We woke up to a cold and slightly damp Washington.
After unsuccessfully trying to find a laundromat and grabbing a quick breakfast, we went to the highly rated (but previously unfamiliar to us) museum of the history of news and media, called the “Newseum”.
Spread over 6 floors, the museum chronicles the history of print, radio and TV news, providing a number of interactive and specialist exhibits. Among the generalist exhibitions of the major news events of the last couple of centuries, the museum includes specialist exhibits on the FBI, the Berlin Wall, sports photography and studios currently used in providing political broadcasts from Washington.
One of the interactive exhibits gave visitors the opportunity to role play being a reporter in front of a Washington landmark. I chose to present the breaking news from in front of the Capitol building. Although they provided a script on the teleprompter, ad-libbing is definitely encouraged.
I didn’t quite get my timing right, and the cheesy pointing at the screen at the end was intentionally tongue-in-cheek. I’m sure the person in charge of multi-media on this blog (ie Jane) will post my novice attempt at reporting somewhere on this site (wearing my sunglasses was also intentionally tongue-in-cheek … )
Having intended to spend a couple of hours in the Newseum before choosing the next museum to visit, we managed to consume most of the afternoon at what turned out to be a fascinating and well put together museum.
By the time we left, it was a bitterly cold late afternoon, with howling winds that ripped through your soul. Out of obligation more than desire, we trudged down Pennsylvania Ave to get a photo in front of the White House from the Oval Office side of the building.
We felt a bit soft when a group of girls skipped past us, dressed in jeans and t-shirts and seemingly on a hens party, particularly as we looked like we were ready for an Artic Expedition, but consoled ourselves that everyone else on the street were similarly rugged up.
Having secured the obligatory photo, we went for a drink in the “Round Robin Bar” of the historic Willard Hotel. We perched ourselves at the small round bar to thaw out with a couple of sundowners.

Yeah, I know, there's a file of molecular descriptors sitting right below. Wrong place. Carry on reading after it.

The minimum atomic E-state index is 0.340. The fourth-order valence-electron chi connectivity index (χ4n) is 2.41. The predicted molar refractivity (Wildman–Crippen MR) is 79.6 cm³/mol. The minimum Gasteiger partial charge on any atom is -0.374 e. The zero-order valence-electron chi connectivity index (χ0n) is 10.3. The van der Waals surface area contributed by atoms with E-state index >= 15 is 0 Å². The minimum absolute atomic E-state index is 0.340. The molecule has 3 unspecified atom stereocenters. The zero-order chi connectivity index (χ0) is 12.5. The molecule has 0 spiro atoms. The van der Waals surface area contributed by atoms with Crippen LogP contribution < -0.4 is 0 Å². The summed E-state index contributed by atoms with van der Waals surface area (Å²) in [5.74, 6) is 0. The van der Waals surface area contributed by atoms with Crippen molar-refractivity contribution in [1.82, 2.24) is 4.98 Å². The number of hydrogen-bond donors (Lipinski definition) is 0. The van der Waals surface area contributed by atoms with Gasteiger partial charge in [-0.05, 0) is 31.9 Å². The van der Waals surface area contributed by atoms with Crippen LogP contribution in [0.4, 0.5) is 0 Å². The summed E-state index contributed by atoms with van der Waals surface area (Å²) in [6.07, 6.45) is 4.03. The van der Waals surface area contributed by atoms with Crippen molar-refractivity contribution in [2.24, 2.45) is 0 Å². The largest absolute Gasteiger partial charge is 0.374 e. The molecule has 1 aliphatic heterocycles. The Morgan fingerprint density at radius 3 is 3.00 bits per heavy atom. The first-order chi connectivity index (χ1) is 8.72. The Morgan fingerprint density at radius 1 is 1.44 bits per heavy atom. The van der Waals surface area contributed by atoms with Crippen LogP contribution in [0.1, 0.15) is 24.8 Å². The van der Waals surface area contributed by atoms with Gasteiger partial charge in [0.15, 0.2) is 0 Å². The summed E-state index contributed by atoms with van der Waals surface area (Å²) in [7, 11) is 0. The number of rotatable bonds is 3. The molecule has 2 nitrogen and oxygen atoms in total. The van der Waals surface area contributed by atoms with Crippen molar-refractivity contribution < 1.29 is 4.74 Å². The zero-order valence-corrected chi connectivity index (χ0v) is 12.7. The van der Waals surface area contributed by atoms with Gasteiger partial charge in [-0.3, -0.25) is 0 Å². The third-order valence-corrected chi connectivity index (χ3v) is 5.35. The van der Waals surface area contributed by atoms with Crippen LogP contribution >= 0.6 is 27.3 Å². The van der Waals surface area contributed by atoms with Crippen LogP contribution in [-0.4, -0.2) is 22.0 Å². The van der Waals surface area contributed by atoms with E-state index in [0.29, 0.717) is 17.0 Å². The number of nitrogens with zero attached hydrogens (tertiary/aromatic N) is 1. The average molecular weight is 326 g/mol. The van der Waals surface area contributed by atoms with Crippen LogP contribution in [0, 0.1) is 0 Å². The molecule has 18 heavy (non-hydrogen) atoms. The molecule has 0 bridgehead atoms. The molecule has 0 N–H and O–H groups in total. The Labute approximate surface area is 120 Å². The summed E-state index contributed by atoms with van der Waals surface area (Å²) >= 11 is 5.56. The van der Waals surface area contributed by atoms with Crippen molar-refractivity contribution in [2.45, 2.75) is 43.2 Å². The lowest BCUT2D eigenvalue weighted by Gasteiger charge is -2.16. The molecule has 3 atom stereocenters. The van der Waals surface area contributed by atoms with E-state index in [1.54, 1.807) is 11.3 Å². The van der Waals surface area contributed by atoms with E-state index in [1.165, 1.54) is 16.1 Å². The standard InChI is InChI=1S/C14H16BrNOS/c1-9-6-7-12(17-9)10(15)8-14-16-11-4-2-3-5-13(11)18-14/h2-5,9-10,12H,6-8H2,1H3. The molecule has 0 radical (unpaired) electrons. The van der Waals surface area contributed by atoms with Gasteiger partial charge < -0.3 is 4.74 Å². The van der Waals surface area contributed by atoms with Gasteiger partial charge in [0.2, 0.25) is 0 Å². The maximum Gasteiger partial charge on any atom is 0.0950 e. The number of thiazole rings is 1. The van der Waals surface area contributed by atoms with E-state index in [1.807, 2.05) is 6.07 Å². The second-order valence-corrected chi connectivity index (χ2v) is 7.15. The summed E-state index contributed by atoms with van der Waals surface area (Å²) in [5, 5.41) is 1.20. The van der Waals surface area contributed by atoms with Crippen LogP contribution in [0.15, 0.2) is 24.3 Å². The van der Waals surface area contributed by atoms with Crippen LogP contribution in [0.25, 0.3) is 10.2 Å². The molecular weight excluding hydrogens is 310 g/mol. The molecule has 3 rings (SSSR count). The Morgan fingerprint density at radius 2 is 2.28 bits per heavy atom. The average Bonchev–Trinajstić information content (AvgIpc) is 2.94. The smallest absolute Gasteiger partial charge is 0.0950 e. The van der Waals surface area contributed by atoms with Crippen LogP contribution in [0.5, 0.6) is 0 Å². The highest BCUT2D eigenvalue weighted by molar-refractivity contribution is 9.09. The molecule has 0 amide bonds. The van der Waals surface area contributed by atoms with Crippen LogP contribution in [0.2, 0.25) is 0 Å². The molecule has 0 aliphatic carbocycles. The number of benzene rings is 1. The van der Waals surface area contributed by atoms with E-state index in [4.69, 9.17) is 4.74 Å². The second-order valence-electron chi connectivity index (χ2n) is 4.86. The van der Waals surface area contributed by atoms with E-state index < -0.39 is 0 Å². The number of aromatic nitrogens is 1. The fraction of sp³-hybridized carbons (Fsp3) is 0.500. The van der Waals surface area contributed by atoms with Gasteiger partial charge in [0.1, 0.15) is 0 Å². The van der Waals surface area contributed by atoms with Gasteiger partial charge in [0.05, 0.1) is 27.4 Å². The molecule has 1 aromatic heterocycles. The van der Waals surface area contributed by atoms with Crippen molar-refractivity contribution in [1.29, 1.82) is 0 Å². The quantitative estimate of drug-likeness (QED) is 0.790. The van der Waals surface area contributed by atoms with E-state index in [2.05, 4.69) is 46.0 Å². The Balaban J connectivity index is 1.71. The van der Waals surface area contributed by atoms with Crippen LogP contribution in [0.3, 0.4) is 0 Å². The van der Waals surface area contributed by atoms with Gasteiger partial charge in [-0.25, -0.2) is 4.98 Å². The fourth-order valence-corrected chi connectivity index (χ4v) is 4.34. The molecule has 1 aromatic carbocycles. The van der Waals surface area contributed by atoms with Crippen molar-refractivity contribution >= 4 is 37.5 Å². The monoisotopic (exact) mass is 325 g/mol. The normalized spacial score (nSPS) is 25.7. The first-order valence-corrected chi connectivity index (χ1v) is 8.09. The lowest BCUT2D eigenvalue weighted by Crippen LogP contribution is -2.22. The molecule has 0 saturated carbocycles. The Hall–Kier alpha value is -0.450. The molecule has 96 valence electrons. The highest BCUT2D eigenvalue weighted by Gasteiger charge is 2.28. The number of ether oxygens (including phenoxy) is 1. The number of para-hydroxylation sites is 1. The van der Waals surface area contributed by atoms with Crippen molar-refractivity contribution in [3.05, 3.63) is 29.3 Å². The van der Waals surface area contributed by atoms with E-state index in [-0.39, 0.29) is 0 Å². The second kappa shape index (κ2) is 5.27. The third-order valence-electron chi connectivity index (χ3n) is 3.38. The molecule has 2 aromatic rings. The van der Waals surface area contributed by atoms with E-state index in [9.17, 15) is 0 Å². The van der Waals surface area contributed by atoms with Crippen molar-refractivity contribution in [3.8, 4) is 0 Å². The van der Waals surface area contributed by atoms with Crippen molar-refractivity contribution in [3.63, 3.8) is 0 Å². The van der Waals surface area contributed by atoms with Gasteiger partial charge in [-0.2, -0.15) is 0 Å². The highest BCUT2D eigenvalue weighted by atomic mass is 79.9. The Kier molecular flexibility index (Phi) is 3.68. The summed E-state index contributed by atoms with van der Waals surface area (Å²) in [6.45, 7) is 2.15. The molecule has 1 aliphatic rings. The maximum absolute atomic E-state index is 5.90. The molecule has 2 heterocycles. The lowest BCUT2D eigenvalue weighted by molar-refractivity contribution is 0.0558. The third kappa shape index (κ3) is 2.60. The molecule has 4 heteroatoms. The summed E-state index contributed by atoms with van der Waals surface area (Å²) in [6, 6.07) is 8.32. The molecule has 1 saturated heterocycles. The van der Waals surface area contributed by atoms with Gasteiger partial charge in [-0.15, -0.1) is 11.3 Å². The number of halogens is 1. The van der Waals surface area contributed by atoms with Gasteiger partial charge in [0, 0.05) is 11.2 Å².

Before long, we were chatting to an older couple from Arkansas, Bud and Tammie. They were in town for a Conservative Republican conference, with an attendance of a mere 13,000 delegates. Without saying so, it sounded like the conference had links to the Tea Party faction, so it was interesting to hear their views on the current Republican Primary process.
In addition to their insights on the American political process, Bud was a former pilot in the US Naval, then subsequently American Airlines, and had traveled the globe, including visits to Australia and coincidentally Fraser Island. He had an encyclopedic knowledge of a whole range of topics and a virtual photographic recall of the many places he had been, so we ended up spending a couple of hours sharing tales.
In addition to their visit for the conference, they were in semi-retirement trying to act as distributors for bottled Alaskan water, which they are attempting to market directly to hotels and restaurants. With one of the bottles on hand, our conversation was interspersed with sales pitch’s to the bar man and the beverage manager of the Willard hotel, as Bud waxed lyrical about the quality of Alaskan water, and its specialised bottles, complete with blue LED lighting.
Declining their offer to spend the next day visiting a naval base with them, we bid our new friends good night and went in search of a good steak, which we found in the restaurant next door to the Willard.
During dinner, the ubiquitous TV mounted in the corner of the restaurant announced the death of Whitney Houston. Quite surreal to hear news like that in the middle of a good bottle of red and a good meal.
These headlines were to flood the news wires for the next few days, but for tonight, we braved the horizontal gale force winds and snow flurries to grab a cab and head back to the hotel.